Washington, January 9, 2009 — This morning I was endeavoring to attend a monthly briefing on the state of the nation’s economy by an Assistant Secretary at the Treasury Department. I was unsuccessful in my quest for prior approval, so I proceeded to Plan B. I would make a courtesy call on the Public Affairs staff so I and they could put faces with names and engage in high-touch, in-person interactions. This was the Public Affairs office of the Treasury Department of our open, democratic government. This will be simple, I thought.

Rather, my experience was so Kafkaesque that I beg your indulgence beforehand and implore that you accept this tale as the truth. I will not engage in any hyperbole, at least none other than obvious literary embellishment which you will be able to discern immediately.

E-mails and calls about my desire to meet went unanswered. By unanswered, I mean that no one told me before I arrived at 1500 Pennsylvania Avenue, Washington, DC, that even entering a warm, indoor facility with a rest room was not possible this wind-chill aided below-freezing morning — without a previously scheduled appointment.

No “walk-in” option is available for a citizen to his or her Treasury Department, the agency which receives, manages, and oversees federal tax receipts from American taxpayers. If Mr. or Ms. Smith goes to Washington to talk with someone in the Treasury Department, he or she will be left out in the cold.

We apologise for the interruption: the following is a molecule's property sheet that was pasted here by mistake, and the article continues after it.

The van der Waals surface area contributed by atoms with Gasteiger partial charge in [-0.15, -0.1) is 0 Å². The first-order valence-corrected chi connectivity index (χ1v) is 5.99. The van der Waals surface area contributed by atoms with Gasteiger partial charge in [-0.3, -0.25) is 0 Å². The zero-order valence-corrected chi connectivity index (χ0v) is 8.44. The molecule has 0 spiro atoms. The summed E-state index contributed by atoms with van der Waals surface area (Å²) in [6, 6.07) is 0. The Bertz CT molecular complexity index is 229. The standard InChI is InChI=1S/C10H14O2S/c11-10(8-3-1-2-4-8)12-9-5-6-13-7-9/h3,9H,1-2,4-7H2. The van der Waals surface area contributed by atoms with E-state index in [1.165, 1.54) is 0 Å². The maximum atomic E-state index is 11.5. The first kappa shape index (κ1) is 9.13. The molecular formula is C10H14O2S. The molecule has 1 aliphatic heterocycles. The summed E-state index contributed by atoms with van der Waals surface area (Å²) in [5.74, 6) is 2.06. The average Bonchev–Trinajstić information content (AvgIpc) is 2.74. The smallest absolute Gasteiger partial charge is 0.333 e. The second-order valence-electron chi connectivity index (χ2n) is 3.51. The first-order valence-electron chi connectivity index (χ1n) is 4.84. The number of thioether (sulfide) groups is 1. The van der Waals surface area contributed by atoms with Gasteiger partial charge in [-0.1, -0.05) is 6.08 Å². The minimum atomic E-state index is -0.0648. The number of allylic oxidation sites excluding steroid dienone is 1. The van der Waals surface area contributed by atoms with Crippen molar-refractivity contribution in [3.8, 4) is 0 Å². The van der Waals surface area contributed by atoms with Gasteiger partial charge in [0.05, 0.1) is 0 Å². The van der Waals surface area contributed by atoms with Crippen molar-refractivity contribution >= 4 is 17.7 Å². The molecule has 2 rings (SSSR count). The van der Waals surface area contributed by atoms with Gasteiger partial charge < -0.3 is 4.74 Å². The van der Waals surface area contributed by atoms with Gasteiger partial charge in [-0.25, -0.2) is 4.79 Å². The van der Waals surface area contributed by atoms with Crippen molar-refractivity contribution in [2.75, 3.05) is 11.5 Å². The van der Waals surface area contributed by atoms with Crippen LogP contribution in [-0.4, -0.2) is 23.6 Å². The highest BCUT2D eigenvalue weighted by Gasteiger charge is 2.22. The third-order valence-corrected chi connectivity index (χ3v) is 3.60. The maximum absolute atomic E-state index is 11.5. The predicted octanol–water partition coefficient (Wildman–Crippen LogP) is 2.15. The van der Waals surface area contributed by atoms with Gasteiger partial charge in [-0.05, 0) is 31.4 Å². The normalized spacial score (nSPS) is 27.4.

Ironically, I was a long-time Department (IRS) employee and whenever I had business at the headquarters building, I merely flashed my badge and that was it. Circumstances have changed dramatically and access for the average Joe or Jane is so problematic as to be virtually nonexistent. Even more amazing, many people inside and outside the government do not seemed particularly concerned about this.

OK. Here’s the hyperbole. My reaction today is that my government is aloof, oligarchic, and more interested in its own interest than interacting in any meaningful, personal manner with the citizens who supply the fuel – read: cash – for the government to have its own interest in which to be interested.

Admittedly, I have never been to Russia. This morning, however, I felt like I was there.

So, what can I say about American democracy?

I have to say: At this time, at this place, and at this moment at the Treasury Department Public Affairs office, it is a very cold and closed institution.

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